John is a good boy.” John, subject ; is, copula ; a good boy, predicate.

264. The subject represents the same idea as the student should be familiar with under the name of nominative, the predicate is another name for a finite verb, and the copula is the term used to indicate the nature of the verb to be ; and with the idea of the object the reader is already acquainted, as the accusative or objective. These are the main parts of every proposition, and the longest sentence is made up of propositions held together by connectives. Not only are the propositions united to one another by that class of words, but the subject, predicate, and object are often made up of a considerable number of words which are held together by the same connectives. We shall subjoin a specimen of what is meant by syntactical parsing. From the study of this perhaps greater benefits flow than from etymological parsing.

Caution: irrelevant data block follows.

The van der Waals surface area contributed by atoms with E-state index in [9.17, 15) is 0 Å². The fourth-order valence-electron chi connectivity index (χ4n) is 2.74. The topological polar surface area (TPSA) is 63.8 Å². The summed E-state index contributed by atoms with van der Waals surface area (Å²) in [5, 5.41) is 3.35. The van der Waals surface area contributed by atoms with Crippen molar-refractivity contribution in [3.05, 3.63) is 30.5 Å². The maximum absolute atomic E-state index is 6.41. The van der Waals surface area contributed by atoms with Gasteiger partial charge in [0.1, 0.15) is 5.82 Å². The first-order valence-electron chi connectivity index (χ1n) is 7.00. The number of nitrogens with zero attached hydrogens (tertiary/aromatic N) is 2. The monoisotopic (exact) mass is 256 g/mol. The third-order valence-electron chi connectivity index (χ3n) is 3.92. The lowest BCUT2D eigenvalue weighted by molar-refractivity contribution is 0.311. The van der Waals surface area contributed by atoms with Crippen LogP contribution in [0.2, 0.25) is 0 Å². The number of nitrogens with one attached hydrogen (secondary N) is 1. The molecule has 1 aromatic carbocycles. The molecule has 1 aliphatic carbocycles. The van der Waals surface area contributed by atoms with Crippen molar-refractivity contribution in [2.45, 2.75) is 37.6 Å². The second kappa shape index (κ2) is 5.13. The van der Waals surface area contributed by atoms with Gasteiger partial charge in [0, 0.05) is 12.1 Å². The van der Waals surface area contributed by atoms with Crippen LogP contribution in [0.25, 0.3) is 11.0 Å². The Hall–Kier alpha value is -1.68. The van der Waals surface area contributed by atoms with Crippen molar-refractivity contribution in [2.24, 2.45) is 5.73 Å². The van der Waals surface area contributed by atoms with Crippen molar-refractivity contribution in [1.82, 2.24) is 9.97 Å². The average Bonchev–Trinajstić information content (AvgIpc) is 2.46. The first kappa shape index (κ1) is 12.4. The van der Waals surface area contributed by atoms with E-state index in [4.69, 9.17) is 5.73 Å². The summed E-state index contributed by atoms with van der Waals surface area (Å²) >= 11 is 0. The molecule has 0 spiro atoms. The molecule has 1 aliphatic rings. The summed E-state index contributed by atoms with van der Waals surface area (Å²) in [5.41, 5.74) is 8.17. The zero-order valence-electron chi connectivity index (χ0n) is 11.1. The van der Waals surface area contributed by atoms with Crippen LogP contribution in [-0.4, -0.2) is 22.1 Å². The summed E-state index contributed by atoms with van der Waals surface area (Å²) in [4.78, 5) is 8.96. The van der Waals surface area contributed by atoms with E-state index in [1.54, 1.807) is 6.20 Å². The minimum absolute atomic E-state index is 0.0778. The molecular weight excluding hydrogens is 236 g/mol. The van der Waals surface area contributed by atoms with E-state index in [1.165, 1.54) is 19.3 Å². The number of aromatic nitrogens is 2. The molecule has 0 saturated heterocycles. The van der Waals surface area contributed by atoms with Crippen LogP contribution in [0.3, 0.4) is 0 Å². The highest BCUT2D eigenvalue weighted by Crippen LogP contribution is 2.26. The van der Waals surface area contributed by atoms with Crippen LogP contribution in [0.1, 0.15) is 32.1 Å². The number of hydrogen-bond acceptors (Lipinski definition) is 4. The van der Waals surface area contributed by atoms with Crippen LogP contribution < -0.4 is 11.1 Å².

265. “ The national gratitude was liberally bestowed on the leaders in these glorious achievements.” The words before the clause in italics constitute the subject, the italics contain the predicate, and then follows the object; but the building up of the sentence may be shown to consist of the seven following processes :

1. Gratitude was bestowed.
2. National gratitude was bestowed.
3. The national gratitude was bestowed.
4. The national gratitude was liberally bestowed.

5. The national gratitudė was liberally bestowed on the leaders.